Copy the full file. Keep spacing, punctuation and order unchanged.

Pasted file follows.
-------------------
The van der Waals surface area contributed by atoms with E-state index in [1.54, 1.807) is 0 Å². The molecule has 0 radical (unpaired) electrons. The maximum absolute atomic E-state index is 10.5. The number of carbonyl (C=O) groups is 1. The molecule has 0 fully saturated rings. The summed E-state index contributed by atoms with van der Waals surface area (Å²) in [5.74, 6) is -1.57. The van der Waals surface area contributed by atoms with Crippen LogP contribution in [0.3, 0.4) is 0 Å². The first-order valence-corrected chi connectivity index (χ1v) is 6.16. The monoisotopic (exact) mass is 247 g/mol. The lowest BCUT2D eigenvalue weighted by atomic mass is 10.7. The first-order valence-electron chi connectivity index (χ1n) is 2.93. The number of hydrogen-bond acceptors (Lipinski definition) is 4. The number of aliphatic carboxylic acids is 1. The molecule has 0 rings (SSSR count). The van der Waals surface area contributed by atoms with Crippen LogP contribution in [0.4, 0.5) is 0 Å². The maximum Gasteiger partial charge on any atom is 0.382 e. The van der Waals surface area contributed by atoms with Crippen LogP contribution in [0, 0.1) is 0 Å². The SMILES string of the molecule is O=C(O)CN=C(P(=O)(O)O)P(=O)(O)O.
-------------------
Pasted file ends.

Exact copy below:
The van der Waals surface area contributed by atoms with E-state index in [1.54, 1.807) is 0 Å². The molecule has 0 radical (unpaired) electrons. The maximum absolute atomic E-state index is 10.5. The number of carbonyl (C=O) groups is 1. The molecule has 0 fully saturated rings. The summed E-state index contributed by atoms with van der Waals surface area (Å²) in [5.74, 6) is -1.57. The van der Waals surface area contributed by atoms with Crippen LogP contribution in [0.3, 0.4) is 0 Å². The first-order valence-corrected chi connectivity index (χ1v) is 6.16. The monoisotopic (exact) mass is 247 g/mol. The lowest BCUT2D eigenvalue weighted by atomic mass is 10.7. The first-order valence-electron chi connectivity index (χ1n) is 2.93. The number of hydrogen-bond acceptors (Lipinski definition) is 4. The number of aliphatic carboxylic acids is 1. The molecule has 0 rings (SSSR count). The van der Waals surface area contributed by atoms with Crippen LogP contribution in [0.4, 0.5) is 0 Å². The maximum Gasteiger partial charge on any atom is 0.382 e. The van der Waals surface area contributed by atoms with Crippen LogP contribution in [0, 0.1) is 0 Å². The SMILES string of the molecule is O=C(O)CN=C(P(=O)(O)O)P(=O)(O)O.